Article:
Good practice in undergraduate education

One of the strangest things about being a professor is that outsiders think this means you are primarily a teacher and you feel that you aren’t. The particularly strange thing is the outsiders do have a sensible view. It makes sense that professors should be concerned with educating students but that isn’t always the case.

To be a professor one trains to research in an intensive PhD. This takes maybe 5-6 years. In this you learn how to research, you learn how to write academic papers, and you gain proficiency in some pretty obscure techniques. You learn to think that certain professors are “stars” when they have less influence than many teenagers on social media. Strangely it is rare that you are taught to teach, yet when you get a job you are expected to know how to teach. I don’t really know why we take in people who like spending time in seclusion studying obscure topics and then expect them to bestride the classroom like a Colossus without training. Yet we do.

What then should you do to be a good undergraduate educator? Arthur Chickering and Zelda Gamson have a classic quick ‘common sense’ summary. This could be a useful checklist. For example, why not try more active learning measures and certainly do try to develop “reciprocity and cooperation among students” (Chickering and Gamson, 1987, page 3). This is a very short piece that is an easy read. It is pretty basic but many could help themselves by just reading it when they start teaching.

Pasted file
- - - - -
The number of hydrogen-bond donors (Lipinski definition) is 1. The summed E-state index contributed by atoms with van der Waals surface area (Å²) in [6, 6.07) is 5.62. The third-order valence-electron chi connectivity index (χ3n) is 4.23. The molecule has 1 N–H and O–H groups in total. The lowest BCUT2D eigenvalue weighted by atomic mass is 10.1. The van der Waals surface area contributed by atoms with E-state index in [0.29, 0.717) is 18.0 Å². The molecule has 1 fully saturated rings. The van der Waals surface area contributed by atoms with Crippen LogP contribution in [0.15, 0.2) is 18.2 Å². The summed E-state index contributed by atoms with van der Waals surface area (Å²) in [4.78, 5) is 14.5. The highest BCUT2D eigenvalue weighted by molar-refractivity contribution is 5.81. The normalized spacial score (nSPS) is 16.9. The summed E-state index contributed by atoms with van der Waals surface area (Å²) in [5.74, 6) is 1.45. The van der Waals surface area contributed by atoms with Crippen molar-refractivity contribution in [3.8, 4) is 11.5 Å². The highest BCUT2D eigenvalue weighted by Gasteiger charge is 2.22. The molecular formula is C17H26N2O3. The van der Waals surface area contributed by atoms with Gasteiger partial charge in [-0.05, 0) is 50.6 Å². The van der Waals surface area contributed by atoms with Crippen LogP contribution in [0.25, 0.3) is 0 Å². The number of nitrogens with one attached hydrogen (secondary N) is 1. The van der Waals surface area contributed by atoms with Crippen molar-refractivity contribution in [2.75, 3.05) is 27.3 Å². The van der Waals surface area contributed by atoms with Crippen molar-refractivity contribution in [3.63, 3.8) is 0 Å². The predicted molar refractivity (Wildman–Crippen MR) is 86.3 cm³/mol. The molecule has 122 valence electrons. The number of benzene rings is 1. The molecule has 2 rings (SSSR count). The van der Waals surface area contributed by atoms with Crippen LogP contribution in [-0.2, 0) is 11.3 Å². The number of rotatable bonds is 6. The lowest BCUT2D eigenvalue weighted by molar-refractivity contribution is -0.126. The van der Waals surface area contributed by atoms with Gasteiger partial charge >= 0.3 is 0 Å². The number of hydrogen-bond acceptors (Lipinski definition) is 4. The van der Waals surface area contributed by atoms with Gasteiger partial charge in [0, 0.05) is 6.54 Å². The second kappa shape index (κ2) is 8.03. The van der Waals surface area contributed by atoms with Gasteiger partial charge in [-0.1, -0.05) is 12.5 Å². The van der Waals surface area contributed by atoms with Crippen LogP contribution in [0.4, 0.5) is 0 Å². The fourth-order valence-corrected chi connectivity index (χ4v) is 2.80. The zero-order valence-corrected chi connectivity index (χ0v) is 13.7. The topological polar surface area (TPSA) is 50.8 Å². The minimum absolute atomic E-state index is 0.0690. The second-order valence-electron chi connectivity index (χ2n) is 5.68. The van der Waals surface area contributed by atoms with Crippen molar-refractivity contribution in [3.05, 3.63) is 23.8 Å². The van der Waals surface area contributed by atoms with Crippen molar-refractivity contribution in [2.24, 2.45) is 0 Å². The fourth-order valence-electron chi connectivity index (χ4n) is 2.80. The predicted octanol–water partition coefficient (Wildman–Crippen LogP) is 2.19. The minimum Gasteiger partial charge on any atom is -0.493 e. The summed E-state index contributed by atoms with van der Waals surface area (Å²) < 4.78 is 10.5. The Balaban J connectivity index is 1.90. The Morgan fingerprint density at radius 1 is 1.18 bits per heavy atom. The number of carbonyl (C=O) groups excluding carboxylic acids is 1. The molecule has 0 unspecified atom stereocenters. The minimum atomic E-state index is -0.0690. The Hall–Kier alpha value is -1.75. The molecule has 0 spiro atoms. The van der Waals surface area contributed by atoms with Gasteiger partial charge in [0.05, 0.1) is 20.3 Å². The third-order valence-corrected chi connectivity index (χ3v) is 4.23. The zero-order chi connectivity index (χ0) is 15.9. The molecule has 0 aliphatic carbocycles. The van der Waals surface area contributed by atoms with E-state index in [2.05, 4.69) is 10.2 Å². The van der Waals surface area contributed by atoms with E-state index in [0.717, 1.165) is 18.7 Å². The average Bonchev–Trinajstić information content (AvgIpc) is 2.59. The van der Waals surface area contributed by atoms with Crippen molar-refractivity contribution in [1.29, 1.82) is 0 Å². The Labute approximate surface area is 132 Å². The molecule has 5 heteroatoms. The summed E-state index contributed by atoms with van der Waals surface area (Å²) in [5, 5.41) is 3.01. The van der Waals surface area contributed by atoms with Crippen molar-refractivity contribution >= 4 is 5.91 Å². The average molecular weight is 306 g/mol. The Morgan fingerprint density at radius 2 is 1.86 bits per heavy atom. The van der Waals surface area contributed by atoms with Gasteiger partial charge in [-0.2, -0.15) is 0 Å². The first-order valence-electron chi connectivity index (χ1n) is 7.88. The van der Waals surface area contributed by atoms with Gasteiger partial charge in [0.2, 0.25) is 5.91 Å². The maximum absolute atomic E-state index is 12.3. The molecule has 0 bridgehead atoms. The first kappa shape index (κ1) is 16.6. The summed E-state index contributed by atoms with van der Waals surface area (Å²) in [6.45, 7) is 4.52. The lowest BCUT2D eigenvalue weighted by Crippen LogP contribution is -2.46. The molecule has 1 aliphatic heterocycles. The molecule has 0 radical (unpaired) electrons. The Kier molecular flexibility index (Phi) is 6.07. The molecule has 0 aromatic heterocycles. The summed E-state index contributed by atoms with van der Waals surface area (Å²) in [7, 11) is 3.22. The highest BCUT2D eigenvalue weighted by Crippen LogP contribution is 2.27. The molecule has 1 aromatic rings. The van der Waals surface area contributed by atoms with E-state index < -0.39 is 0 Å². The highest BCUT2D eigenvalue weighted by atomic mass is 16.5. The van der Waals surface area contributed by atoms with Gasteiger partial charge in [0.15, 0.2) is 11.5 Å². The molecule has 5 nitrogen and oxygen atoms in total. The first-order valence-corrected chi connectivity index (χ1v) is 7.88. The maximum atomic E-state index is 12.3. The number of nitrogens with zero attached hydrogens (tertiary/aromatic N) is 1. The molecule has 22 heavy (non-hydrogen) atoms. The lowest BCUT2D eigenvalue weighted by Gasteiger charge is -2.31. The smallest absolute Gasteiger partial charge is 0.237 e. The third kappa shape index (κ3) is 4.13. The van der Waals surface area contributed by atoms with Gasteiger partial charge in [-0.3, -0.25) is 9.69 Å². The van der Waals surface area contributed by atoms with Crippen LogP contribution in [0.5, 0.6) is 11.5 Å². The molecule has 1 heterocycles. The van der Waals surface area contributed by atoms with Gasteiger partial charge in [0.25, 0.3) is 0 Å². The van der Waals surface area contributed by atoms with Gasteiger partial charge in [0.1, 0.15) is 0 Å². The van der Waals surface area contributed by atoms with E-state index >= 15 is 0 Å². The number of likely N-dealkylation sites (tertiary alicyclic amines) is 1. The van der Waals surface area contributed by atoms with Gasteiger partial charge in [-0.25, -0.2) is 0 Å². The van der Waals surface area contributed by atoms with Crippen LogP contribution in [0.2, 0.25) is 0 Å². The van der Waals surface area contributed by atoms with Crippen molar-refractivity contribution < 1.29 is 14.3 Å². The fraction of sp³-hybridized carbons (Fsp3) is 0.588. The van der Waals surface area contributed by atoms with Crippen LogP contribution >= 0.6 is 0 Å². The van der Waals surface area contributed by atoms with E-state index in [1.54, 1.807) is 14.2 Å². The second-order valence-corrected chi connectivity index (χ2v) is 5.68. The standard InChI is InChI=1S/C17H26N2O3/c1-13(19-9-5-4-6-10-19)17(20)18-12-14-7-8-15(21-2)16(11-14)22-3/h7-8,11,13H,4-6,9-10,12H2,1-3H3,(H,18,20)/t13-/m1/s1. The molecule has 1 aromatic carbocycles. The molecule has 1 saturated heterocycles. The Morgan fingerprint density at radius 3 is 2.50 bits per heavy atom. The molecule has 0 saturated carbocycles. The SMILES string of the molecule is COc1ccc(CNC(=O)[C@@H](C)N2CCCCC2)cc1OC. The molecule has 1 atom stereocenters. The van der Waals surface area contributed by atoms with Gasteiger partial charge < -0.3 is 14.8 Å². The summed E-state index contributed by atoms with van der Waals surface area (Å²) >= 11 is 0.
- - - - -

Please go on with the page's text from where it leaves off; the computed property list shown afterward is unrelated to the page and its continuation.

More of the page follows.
Of course the main challenge is time. The first good practice principle is “Encourage contacts between students and faculty” (Chickering and Gamson, 1987, page 3). This certainly helps but faculty at research universities, who are rewarded mostly on research publications, have an incentive to minimize said contact to ‘get their work done’. The system we have is challenging and doesn’t always encourage good teaching. That said I don’t want to be negative; nice, clear, simple advice can help give ideas for faculty who don’t know what to do in the classroom. When teaching goes well it is better for everyone, obviously the students but also for the research faculty who will find their job must more pleasant if they don’t hate the classroom.

Read: Arthur W. Chickering and Zelda F. Gamson (1987), Seven Principles For Good Practice in Undergraduate Education, AAHE Bulletin, March, 3, pages 2-6